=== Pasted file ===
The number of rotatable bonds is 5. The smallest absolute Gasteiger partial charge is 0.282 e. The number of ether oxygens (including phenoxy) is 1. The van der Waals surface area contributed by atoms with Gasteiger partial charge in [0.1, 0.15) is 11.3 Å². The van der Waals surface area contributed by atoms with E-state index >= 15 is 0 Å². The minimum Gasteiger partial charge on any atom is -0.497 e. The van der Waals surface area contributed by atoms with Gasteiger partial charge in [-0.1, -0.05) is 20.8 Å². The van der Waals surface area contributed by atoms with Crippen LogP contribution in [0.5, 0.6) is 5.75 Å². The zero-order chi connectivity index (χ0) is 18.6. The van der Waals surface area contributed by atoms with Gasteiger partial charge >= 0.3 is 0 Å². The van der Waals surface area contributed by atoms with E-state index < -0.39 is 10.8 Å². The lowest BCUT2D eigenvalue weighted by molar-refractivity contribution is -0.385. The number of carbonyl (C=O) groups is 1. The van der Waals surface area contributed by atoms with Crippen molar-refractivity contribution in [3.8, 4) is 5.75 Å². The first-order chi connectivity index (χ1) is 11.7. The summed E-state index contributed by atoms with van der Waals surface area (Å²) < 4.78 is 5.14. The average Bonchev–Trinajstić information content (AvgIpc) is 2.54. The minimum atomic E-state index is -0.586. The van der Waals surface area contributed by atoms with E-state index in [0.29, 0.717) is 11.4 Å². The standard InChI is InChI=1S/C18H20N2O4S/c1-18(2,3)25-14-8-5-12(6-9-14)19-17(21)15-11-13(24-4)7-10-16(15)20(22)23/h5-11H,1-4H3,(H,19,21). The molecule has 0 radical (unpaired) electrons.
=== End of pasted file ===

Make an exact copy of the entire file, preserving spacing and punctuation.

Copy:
The number of rotatable bonds is 5. The smallest absolute Gasteiger partial charge is 0.282 e. The number of ether oxygens (including phenoxy) is 1. The van der Waals surface area contributed by atoms with Gasteiger partial charge in [0.1, 0.15) is 11.3 Å². The van der Waals surface area contributed by atoms with E-state index >= 15 is 0 Å². The minimum Gasteiger partial charge on any atom is -0.497 e. The van der Waals surface area contributed by atoms with Gasteiger partial charge in [-0.1, -0.05) is 20.8 Å². The van der Waals surface area contributed by atoms with Crippen LogP contribution in [0.5, 0.6) is 5.75 Å². The zero-order chi connectivity index (χ0) is 18.6. The van der Waals surface area contributed by atoms with Gasteiger partial charge >= 0.3 is 0 Å². The van der Waals surface area contributed by atoms with E-state index < -0.39 is 10.8 Å². The lowest BCUT2D eigenvalue weighted by molar-refractivity contribution is -0.385. The number of carbonyl (C=O) groups is 1. The van der Waals surface area contributed by atoms with Crippen molar-refractivity contribution in [3.8, 4) is 5.75 Å². The first-order chi connectivity index (χ1) is 11.7. The summed E-state index contributed by atoms with van der Waals surface area (Å²) < 4.78 is 5.14. The average Bonchev–Trinajstić information content (AvgIpc) is 2.54. The minimum atomic E-state index is -0.586. The van der Waals surface area contributed by atoms with E-state index in [0.29, 0.717) is 11.4 Å². The standard InChI is InChI=1S/C18H20N2O4S/c1-18(2,3)25-14-8-5-12(6-9-14)19-17(21)15-11-13(24-4)7-10-16(15)20(22)23/h5-11H,1-4H3,(H,19,21). The molecule has 0 radical (unpaired) electrons.